It was passed as property tax reform 45 years ago this month.
But Proposition 13, in reality, is California’s most effective mass affordable housing tool.
That’s why it is perplexing politicians that like to say they’re progressive have labored non-stop since June 6, 1978 to gut or eliminate it.
Proposition 13 did two basic things.
*It capped the most property assessments can increase each year to 2 percent unless the property is sold. When that happens, the assessment is reset at its market value.
*It also limited overall property taxes to 1 percent of the assessed value.
That cap doesn’t prevent voters from authorizing property tax assessments for bonds for schools and such as well as community facilities district on top of the 1 percent cap.
So how is Proposition 13 an affordable housing measure?
It was the core premise of the ballot measure.
People were literally being financially squeezed to the point they couldn’t afford to keep their homes.
It was framed as property tax reform because the premise of a property tax is to fund government.
But if it is viewed in its entirety and not just how it benefits government, it is as much an affordable housing measure as it is a property tax measure.
It is why it is disingenuous for those wanting to gut Proposition 13 to argue it benefits the “well to do.”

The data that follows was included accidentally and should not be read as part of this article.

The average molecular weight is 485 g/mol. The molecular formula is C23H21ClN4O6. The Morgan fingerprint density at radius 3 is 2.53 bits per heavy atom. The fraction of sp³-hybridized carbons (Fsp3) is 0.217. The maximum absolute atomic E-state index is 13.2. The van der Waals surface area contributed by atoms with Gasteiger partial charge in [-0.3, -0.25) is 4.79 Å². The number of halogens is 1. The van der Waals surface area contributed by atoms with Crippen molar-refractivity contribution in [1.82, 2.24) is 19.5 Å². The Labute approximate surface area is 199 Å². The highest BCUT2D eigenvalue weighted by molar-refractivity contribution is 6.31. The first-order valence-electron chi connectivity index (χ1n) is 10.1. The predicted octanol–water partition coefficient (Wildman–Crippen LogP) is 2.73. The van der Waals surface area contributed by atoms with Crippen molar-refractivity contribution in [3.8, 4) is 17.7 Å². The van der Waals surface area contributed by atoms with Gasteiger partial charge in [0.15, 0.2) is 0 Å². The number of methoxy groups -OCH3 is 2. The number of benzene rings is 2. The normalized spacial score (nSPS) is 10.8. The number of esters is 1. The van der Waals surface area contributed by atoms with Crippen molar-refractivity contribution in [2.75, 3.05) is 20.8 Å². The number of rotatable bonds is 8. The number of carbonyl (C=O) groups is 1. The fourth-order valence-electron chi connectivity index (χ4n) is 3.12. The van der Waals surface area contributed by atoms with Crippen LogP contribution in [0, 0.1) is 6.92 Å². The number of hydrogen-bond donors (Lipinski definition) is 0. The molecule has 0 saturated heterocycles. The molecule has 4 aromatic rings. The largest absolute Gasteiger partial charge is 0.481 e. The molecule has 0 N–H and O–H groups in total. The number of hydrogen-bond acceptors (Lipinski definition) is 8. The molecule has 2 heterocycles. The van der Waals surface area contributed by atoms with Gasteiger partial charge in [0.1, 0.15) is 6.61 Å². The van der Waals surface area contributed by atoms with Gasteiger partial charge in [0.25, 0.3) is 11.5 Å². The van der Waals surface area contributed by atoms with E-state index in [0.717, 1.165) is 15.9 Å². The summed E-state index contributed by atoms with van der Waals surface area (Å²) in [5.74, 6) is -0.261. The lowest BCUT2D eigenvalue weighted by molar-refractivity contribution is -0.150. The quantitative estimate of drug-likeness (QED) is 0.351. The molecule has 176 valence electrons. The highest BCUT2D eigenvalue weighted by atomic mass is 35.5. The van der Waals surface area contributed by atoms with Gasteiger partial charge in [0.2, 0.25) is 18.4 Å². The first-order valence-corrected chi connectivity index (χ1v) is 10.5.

Try telling the lady in her 80s who resides about 1½ blocks from me and relies primarily on her Social Security check. She lives in a home that the mortgage has been paid off that she’s “well to do.”
Her tax bill — including add-ons such as school bond measures — is S1,350 a year.
A similar sized home down the street sold for $350,000 in 2021.
Pre-Proposition 13, that would have meant her property assessment would be adjusted to match the new market value of similar homes within a specific distance.
That means her tax bill today would be in excess of $3,500, and not $1,350.
A $2,000 hit a year from someone living primarily on Social Security clearly would make their housing unaffordable.
I bought my home in 2008 for $189,000.
That made my initial tax bill in 2008 — minus add-ons such as bind measures — $1,890
Today, my basic tax bill is $2,232.
Various real estate websites supposedly contend my home now has a market value of $389,736.
If Proposition 13 wasn’t in place , and my property tax reflected market sales around me that the alleged $389,736 value is based on, my basic property tax bill would go from $2,232 to $3,897 a year.
This is where those hell-bent against the measure make the mistake to assume that support of Proposition 13 is waning with successive generations.
The best example to explain how shortsighted their view of property taxes are can be found in the neighborhoods that are less than 8 years old to the south of Woodard Park in Manteca.
It is where several large tract homes recently sold for $1.1 million that had been purchased for just under $800,000 three years prior.
If Proposition 13 wasn’t in place, similar homes based on square footage and market values would have meant someone that had no intention of selling and had paid $800,000 for their home would have seen their basic property tax bill go from $8.000 to $11,000 a year.
Granted, most new home buyers today in Manteca are not yet at their likely earnings peak. But a $3,000 a year hit is still a $3,000 a year hit. It reflects a $250 month increase in housing costs.